It’s not a hidden gem by any means, but every visitor to Florence needs to visit the city’s iconic bridge. More than a simple walkway over the Arno, the Ponte Vecchio is the oldest bridge in Florence and the artery of urban merchant trade throughout the centuries. Up until the 15th century, the small shops underneath the porticos were housed by butchers and fishmongers, but Ferdinando I updated the atmosphere by replacing the food vendors with goldsmiths. In the middle of the bridge, two open terraces break up the rows of shops, and here you’ll be treated to a postcard view of the city.
An Evening in Oltrarno
Over the river, just a little ways from the imposing Pitti Palace, you’ll find one of Florence’s hippest neighbourhoods. Oltrarno is quite and laid back, but there’s a good helping of relaxing patios, artisan-lined squares, and culinary diversity to keep you interested. Drop by the old medieval watchtower to enjoy a cocktail in the bar that’s been carved out underneath, enjoy a delightful dinner in one of many little restaurants, and carry on to Piazzele Michelangelo, east of the palace, where a mildly taxing hike up the hill will award you a stunning view of Florence and beyond. Visitors agree this bank of the river has a pleasantly old, pastoral, and authentic vibe that you can’t quite find on the other side of the Arno.
San Marco Museum
Severely underrated and extremely rewarding, San Marco Museum is unlike the other galleries of Florence. In this 13th century monastery, visitors are treated to an astounding collection of the Dominican monk Fra’ Angelico’s paintings that are once jaw-dropping and emotionally uplifting. Angelico’s most stunning work is upstairs, stretching through many rooms: The Annunciation tells its tale, scene by scene, in vivid colors and with deep emotion on the walls of the old monks’ cells of the convent. Don’t leave before wandering through the halls and cloisters to admire the other fantastic paintings, along with cell of the doomed Savaronola, and the room housing the illuminated manuscripts – one of Europe’s first public libraries.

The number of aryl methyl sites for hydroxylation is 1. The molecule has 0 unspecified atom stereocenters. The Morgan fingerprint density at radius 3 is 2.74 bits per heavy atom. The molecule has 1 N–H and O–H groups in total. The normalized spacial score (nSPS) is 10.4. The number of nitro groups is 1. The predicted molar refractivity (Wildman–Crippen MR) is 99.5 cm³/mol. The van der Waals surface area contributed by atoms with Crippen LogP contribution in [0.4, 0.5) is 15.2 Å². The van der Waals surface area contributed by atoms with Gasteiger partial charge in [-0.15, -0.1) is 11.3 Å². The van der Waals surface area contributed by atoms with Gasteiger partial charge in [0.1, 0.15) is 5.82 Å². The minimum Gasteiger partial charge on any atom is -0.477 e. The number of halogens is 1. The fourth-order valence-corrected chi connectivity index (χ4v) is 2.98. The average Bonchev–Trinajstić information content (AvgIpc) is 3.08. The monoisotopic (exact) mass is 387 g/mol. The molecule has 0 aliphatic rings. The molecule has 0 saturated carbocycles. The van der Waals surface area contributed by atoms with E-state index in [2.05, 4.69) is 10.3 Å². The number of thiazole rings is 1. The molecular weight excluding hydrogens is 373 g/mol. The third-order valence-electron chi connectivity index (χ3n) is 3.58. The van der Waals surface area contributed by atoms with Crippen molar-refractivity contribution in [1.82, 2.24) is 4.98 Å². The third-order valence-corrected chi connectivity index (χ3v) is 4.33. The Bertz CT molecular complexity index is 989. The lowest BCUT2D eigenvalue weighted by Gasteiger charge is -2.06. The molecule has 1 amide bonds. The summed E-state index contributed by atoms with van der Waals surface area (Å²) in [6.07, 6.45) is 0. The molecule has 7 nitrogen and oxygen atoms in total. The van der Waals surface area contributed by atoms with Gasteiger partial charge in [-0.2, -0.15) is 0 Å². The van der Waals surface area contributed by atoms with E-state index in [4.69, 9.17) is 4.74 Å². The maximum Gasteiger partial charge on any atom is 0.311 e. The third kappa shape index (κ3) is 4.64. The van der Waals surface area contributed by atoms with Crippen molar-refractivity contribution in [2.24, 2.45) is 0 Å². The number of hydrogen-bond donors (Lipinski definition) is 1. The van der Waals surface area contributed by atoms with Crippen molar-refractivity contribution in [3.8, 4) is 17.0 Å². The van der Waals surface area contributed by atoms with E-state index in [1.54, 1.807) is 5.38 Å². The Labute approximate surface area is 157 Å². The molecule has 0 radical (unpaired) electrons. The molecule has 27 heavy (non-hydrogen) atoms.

As far as medieval palaces go, the Palazzo Davanzati is difficult to top. Pristinely preserved inside and out, this 14th century palace is now an exhibition of medieval and Renaissance Florentine life (as the nobles lived it). Elaborately painted wooden ceilings, bedchamber frescoes and a painted family tree dating back to the 12th century. The dining room is noteworthy, with ceremonial décor, as is the private well for the household. A tour through the Palazzo Davanzati is more like a tour through the life of a wealthy household rather than your standard showcase for wealth and royal collections.
Art takes center stage in this Tuscan city, but some of the best parts of Florence revolve around its delectable food and drink. Countless authentic trattorias are packed into the cobbled streets of the old town and beyond the river, and when the sun goes down, the piazzas become open-air aperitif lounges. Try to gather a few helpful Italian words and phrases before you arrive, so you can manage to order at an authentic, local-approved deli or café – the flavors are fresher and brighter off the tourist trail.